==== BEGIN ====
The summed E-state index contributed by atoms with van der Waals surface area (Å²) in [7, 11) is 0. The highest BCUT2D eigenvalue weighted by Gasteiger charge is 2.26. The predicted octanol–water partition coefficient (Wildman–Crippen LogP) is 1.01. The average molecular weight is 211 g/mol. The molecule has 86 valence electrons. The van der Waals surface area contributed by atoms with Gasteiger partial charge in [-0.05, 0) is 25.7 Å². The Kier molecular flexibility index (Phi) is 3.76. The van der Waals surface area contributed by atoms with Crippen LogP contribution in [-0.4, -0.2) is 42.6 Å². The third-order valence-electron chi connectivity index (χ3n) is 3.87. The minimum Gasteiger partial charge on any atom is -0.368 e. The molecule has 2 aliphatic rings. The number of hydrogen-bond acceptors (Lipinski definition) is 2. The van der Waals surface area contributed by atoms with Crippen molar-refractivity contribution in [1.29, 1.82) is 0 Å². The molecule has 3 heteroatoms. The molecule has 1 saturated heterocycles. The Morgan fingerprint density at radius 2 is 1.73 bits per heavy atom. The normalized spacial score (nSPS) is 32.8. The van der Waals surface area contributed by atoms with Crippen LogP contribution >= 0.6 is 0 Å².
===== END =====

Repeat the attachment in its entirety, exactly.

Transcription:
The summed E-state index contributed by atoms with van der Waals surface area (Å²) in [7, 11) is 0. The highest BCUT2D eigenvalue weighted by Gasteiger charge is 2.26. The predicted octanol–water partition coefficient (Wildman–Crippen LogP) is 1.01. The average molecular weight is 211 g/mol. The molecule has 86 valence electrons. The van der Waals surface area contributed by atoms with Gasteiger partial charge in [-0.05, 0) is 25.7 Å². The Kier molecular flexibility index (Phi) is 3.76. The van der Waals surface area contributed by atoms with Crippen LogP contribution in [-0.4, -0.2) is 42.6 Å². The third-order valence-electron chi connectivity index (χ3n) is 3.87. The minimum Gasteiger partial charge on any atom is -0.368 e. The molecule has 2 aliphatic rings. The number of hydrogen-bond acceptors (Lipinski definition) is 2. The van der Waals surface area contributed by atoms with Crippen molar-refractivity contribution in [1.29, 1.82) is 0 Å². The molecule has 3 heteroatoms. The molecule has 1 saturated heterocycles. The Morgan fingerprint density at radius 2 is 1.73 bits per heavy atom. The normalized spacial score (nSPS) is 32.8. The van der Waals surface area contributed by atoms with Crippen LogP contribution >= 0.6 is 0 Å².